The word ‘populism’ seems to appear practically every day in the media. Indeed, the media appears to spend an inordinate amount of time on what they consider is the ‘populist’ rhetoric of Donald Trump. At times they do speak of other populist personalities, especially those in countries like Poland and Hungary, but mainly it’s Donald Trump. But populism is not something new, and history is laden with populist personalities, whether they come from the left wing or the right wing of politics. Even Julius Caesar was accused of populism by Cicero. But what is it?
Populism as a noun has been defined as support for the concerns of ordinary people. It identifies with the mass of people at the bottom. The Cambridge dictionary defines it as “political ideas and activities that are intended to get the support of ordinary people by giving them what they want”, for example tax cuts and higher wages. Populists are also accused of making promises which they know cannot keep. However, if the above is true, then most politicians populist or not will be found guilty with their unrealistic promises, especially at election time. Of course, the elite like to think they are beyond this accusation of populism.
So is this a battle between Mr. Trump representing the ‘people’ and the progressive liberals representing the ‘elite’? To answer this question very briefly, let’s look at the format of some their speeches.
Classical rhetoric tells us there are three types of speeches to persuade an audience: those relying primarily on the personal and professional credibility of the speaker, those built on connecting with the emotions of an audience, and those built on argumentation. These three dimensions were called ethos, pathos and logos by Aristotle. Each one of them is present in every speech although one will dominate according to the circumstances. But in the case of populism, politicians usually follow only the first two of these formats.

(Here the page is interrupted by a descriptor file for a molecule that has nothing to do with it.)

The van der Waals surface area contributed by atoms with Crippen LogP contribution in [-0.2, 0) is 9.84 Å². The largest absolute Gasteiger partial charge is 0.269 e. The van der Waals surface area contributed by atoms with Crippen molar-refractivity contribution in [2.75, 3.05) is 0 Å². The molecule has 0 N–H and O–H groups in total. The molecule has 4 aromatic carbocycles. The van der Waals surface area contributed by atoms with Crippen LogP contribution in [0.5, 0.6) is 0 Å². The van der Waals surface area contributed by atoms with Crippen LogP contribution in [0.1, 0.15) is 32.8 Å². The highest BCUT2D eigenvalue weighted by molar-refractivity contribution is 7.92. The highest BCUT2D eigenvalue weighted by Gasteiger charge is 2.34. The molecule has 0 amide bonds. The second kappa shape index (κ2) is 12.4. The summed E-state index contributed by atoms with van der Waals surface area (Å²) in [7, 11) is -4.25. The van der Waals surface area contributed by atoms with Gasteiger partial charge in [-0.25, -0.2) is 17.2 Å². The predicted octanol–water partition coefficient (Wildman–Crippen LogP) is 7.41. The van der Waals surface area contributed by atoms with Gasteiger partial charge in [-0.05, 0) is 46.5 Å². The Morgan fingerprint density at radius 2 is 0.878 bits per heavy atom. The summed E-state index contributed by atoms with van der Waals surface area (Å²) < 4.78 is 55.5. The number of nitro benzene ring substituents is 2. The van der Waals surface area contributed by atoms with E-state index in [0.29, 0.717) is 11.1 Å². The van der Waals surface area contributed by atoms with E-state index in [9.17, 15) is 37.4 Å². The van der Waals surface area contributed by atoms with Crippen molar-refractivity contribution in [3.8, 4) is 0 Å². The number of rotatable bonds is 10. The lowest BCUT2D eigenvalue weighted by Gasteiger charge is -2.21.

The first mentioned is called deliberative rhetoric, which is often referred to as political or visionary rhetoric, and is primarily based on credibility, or Ethos. This concerns a speaker’s personal confidence and trust with his or her audience. It needs gravitas, that soundness of character that creates this needed confidence and trust. This gravitas may naturally exist, or be carefully crafted with the help of PR consultants. Faking gravitas is more common than people like to think. Deliberative speakers often address topics in a black and white fashion: such as what is beneficial or harmful and what is advantageous or disadvantageous. They obviously take one side only. They present a point of view and support it by some selected facts, stress the common ground with the audience, and then proceed to persuade their audience as to their advantage (or disadvantage, depending on the case). Barrack Obama and the two Clintons all followed the deliberative format.
However, much of a populist’s speech, as with Mr Trump’s speeches, is more based on the second category, audience emotions. It involves straightforward audience psychology, which brings an audience to the right state of emotion to accept the speaker’s message. Politicians are often accused of being populists, because they get involved with this type of speech-making. The PR consultants get little work from the populists.
Some populist politicians such as Mr Trump, dislike the media, shatter norms and customs, and often are boorish towards those who oppose them. They continuously communicate their anti-establishment stance, which means that when they get into power, they have to stay on the offensive. They are in a permanent campaign to maintain their difference with their opponents, especially the media. However, in the case of Ronald Reagan, unlike Mr Trump, he was witty, likeable, good mannered, and more than anything else, he was a very good speaker. In this case, because of this, populism was not an insult.
Even so, the democratic elite reacted to Ronald Reagan by condemning him as a failed Hollywood actor espousing a right wing social and economic agenda. Likewise both the media and the elite have condemned Donald Trump’s appeal to the emotions of his audiences. They point out what they consider as his boorish manner in a very personalized way. They mean it as an insult. This can get annoying to observers if we suspect that those criticising Mr Trump are far from authentic themselves and are advocating a progressive liberal message and have labelled those who disagree with them as the ‘despicables’. It seems they have an authentic message for the West coast-East coast elite, but do they have one for the rest of the country?